SAN FRANCISCO - For weeks, Warriors Damion Lee has been sequestered to the team's training room, prompting a running joke among his injured teammates. 

"We're in detention while everybody's having recess," Lee explained on Tuesday afternoon.  

A two-way guard, Lee has frequently outplayed his two-way contract status, becoming a dependable role player. A fractured bone in his right hand impeded that progress, forcing him to miss a month of action. Now, after being upgraded to probable for Wednesday's matchup against the Knicks, he's eager to get back into the fold. 

"I'm good. I'm going out there and not thinking about it. It took its course and it's healed, and everything's fine," Lee said. "When the time comes, I will be out there on the court, and whenever my number's called, just go out there and get the butterflies out early, and just have fun."

Lee -- who suffered a nondisplaced fracture in his right hand last month-- joined the team on its most recent five-game road trip. After missing Monday's loss to Memphis, he participated fully in practice Tuesday morning, including a 3-on-3 scrimmage prior to Tuesday's session. While listed as probable for Wednesday's game against the Knicks, Lee expects to be brought back slowly. 

"I highly doubt I'm going to be out there playing 30, 35 minutes. Just going out there," he said. "Just coming off the bench, just trying to bring that spark, muck up the game, and just have fun with everything."

Following an injury-plagued college career at Drexel and Louisville, Lee went undrafted in 2016, bouncing around the league, including G-League stops with the Maine Red Claws and Golden State's affiliate in Santa Cruz, earning a two-way contract last season. During his tenure in Golden State, he's frequently outplayed his contract. This season -- in a two-way role -- he became a rotation player with Klay Thompson and Stephen Curry out for extended time. In an early-season win over the New Orleans Pelicans, he scored a career-high 23 points, adding 11 rebounds.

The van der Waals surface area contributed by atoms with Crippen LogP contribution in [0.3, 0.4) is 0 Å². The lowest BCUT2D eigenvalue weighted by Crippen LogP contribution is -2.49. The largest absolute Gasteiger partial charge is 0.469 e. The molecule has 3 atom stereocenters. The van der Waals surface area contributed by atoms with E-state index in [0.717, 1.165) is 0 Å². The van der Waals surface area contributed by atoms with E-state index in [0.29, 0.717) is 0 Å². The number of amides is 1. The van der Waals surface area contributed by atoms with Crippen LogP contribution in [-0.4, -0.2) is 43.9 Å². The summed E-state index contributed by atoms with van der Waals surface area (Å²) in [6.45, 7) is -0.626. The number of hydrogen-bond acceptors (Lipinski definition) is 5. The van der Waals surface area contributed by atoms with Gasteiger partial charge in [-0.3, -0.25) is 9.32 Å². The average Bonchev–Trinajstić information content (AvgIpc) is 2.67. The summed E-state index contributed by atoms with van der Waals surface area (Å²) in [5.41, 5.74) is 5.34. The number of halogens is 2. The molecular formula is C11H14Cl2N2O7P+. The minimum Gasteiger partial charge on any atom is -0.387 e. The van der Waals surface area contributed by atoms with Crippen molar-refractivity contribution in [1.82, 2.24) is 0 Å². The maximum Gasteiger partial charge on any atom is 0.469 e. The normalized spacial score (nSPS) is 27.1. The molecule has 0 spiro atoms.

His availability comes with a caveat. As a two-way player, he can only be with the Warriors 45 days before he's forced back down to the G-League for the season unless Golden State signs him to a fully guaranteed deal. As of Tuesday, Lee has 31 days left with the Warriors. 

Lee's addition to the roster comes as the roster is getting healthier. In the last week, expected contributors Kevon Looney, Jacob Evans and D'Angelo Russell have returned from various injuries. With a return on the horizon, Lee believes he'll reach his previous production levels with time. 

"I know tomorrow I'm not going to go out there and be perfect. I know I'm not going to make every shot, I'm not going to miss every shot," Lee said. "But it's just going out there and just doing things at game speed. Obviously, being in the game, but preparing at game speed, and just going out there, and once it all starts to click, then it'll obviously go up. Going out there tomorrow, the main thing is just playing hard and having fun."

Ron Adams pinpoints where Warriors need to improve most on defense

Ron Adams pinpoints where Warriors need to improve most on defense

Warriors assistant coach Ron Adams no longer sits on the bench during games, but he still has a very important job.

The 72-year-old is a defensive guru, so it must be painful for him to see Golden State ranked 25th in defensive rating.

"We gotta get much better defending the 3-point shot -- that's kind of been a sticking point," Adams told Warriors radio voice Tim Roye prior to the Dubs' loss to the Grizzlies on Monday night. "But we now have more players, which helps.

"But it's really tough when you're on the road with eight or nine guys."

Well, speaking of defending the arc and losing to Memphis -- the Grizzlies went 15-for-40 (37.5 percent) from deep Monday. They entered the game shooting 34.2 percent (24th in the NBA), averaging 10.8 makes per game (No. 22).

But it wasn't a surprise to see Memphis connect from 3-point territory because the Warriors entered the matchup with the worst 3-point defense in the NBA, allowing opponents to make just under 40 percent of their attempts.

That's really, really bad -- especially when you give up the second most makes per contest (13.8).

[RELATEDReport: 'No world' where Iguodala gets buyout from Grizz]

And it's not like the Dubs suffered bad luck against Memphis.

If they don't clean up this area of the game, the Warriors' rough season only will get uglier.